The Federal Reserve is “nowhere near” being almost done in fighting
the hottest inflation in four decades, and officials are fully
committed to achieving price stability, San Francisco Fed President
Mary Daly said.
“We have made a good start, and I feel really pleased with where we’ve
gotten to by this point,” but inflation is “far too high,” Daly said
in an interview on LinkedIn Tuesday. “We are still resolute and
completely united on achieving price stability, which doesn’t mean
9.1% inflation — it means something closer to 2% inflation, so a long
way to go.”
Fed officials raised interest rates by 75 basis points last week for
the second straight month, the most aggressive back-to-back increase
in more than a generation to tame inflation.
Chair Jerome Powell told reporters after the July 27 decision that
officials could do the same again at their next meeting in September
— depending on readings from the economy between now and then —
though they would slow at some point in the future. The Fed next meets
on Sept. 20-21.
Daly said that the Fed has to make good on commitments to continue to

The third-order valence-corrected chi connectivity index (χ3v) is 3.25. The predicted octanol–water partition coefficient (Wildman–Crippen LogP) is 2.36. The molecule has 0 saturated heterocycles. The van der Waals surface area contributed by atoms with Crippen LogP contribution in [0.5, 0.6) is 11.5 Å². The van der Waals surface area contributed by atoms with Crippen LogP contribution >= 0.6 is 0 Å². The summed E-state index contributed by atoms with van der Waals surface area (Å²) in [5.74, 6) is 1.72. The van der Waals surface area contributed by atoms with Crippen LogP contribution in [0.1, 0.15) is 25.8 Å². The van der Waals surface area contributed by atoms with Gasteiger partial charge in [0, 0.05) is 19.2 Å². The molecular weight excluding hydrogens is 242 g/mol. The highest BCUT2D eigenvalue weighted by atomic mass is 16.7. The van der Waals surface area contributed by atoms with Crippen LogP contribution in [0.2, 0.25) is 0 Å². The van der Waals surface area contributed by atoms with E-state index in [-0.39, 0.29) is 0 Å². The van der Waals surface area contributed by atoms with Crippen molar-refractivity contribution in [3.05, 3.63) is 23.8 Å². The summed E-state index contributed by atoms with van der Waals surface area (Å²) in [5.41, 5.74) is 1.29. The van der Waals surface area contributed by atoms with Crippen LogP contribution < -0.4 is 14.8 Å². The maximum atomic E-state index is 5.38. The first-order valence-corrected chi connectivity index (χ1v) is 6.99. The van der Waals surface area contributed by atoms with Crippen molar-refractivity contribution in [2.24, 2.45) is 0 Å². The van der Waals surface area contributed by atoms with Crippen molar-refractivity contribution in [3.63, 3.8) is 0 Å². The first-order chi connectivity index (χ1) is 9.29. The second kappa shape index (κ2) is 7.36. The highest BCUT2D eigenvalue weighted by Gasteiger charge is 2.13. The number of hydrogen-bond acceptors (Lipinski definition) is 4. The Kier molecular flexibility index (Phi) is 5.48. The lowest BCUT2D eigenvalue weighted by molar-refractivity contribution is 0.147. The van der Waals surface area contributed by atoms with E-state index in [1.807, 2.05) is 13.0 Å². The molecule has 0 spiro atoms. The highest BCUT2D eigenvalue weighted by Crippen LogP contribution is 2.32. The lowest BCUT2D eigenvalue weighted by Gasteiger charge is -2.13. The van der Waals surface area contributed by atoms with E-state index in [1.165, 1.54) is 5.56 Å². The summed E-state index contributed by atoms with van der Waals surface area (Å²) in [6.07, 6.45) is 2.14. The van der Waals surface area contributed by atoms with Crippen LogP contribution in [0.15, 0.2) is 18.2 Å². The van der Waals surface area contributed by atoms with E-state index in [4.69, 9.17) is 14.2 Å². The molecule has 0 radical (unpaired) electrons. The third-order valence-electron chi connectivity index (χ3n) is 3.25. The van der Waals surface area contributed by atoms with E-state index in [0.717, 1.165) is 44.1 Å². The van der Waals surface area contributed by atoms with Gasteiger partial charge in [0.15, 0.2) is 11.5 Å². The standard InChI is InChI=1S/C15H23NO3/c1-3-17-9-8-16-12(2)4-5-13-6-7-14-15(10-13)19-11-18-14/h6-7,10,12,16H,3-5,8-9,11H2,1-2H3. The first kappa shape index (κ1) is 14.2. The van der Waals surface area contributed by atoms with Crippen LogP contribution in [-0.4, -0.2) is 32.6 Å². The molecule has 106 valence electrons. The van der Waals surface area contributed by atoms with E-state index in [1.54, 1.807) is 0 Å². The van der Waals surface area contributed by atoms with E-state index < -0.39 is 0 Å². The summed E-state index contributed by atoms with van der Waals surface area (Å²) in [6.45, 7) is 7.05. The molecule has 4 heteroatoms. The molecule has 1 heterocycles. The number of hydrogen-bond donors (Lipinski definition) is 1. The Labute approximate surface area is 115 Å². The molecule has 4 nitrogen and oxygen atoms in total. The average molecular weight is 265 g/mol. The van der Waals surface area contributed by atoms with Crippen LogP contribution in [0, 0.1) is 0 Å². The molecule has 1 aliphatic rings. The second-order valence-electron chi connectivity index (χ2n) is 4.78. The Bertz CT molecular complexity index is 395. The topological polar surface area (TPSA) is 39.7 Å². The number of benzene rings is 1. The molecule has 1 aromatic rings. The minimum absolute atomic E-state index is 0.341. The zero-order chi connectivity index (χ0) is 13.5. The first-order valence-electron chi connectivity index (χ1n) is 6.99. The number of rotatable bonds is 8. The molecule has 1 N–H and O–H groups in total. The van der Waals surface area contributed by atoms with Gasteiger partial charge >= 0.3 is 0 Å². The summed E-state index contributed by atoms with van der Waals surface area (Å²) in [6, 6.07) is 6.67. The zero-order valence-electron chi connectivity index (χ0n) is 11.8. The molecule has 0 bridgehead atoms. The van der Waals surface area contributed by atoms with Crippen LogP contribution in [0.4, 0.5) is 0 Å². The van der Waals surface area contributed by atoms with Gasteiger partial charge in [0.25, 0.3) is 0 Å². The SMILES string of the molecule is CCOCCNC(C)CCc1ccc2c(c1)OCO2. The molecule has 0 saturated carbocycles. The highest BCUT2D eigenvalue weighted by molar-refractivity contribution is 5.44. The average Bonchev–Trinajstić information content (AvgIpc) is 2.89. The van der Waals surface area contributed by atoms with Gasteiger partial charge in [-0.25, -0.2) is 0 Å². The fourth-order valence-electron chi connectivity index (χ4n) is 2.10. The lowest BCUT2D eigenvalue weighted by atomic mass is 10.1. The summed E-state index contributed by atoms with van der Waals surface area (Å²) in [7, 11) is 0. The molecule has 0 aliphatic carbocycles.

raise interest rates.
“It really would be premature to unwind all of that and say the job is
done,” she said. “I also think that we’ve been with this high
inflation for a while, and really getting too confident that we’ve
already solved the problem,” Daly said, adding that the Fed needs to
“keep committed until we actually see it in the data.”
Data since the Fed decision last week showed US gross domestic product
contracting for the second consecutive quarter from April to June,
meeting the threshold that some economists use as a rule of thumb to
judge a recession.
Last week, Powell pushed back on suggestions that the US is already in
The National Bureau of Economic Research’s business-cycle dating
committee — the official arbiter of US recessions — does not accept
this view. Instead, the group of eight elite academic economists looks
at half a dozen monthly economic reports to see a “significant decline
in economic activity that is spread across the economy and that lasts
more than a few months.”
Many of the six indicators — including personal incomes and nonfarm
payrolls — have performed well in recent months.
Chicago Fed President Charles Evans, Cleveland’s Loretta Mester, and
St. Louis’s James Bullard are also due to speak Tuesday.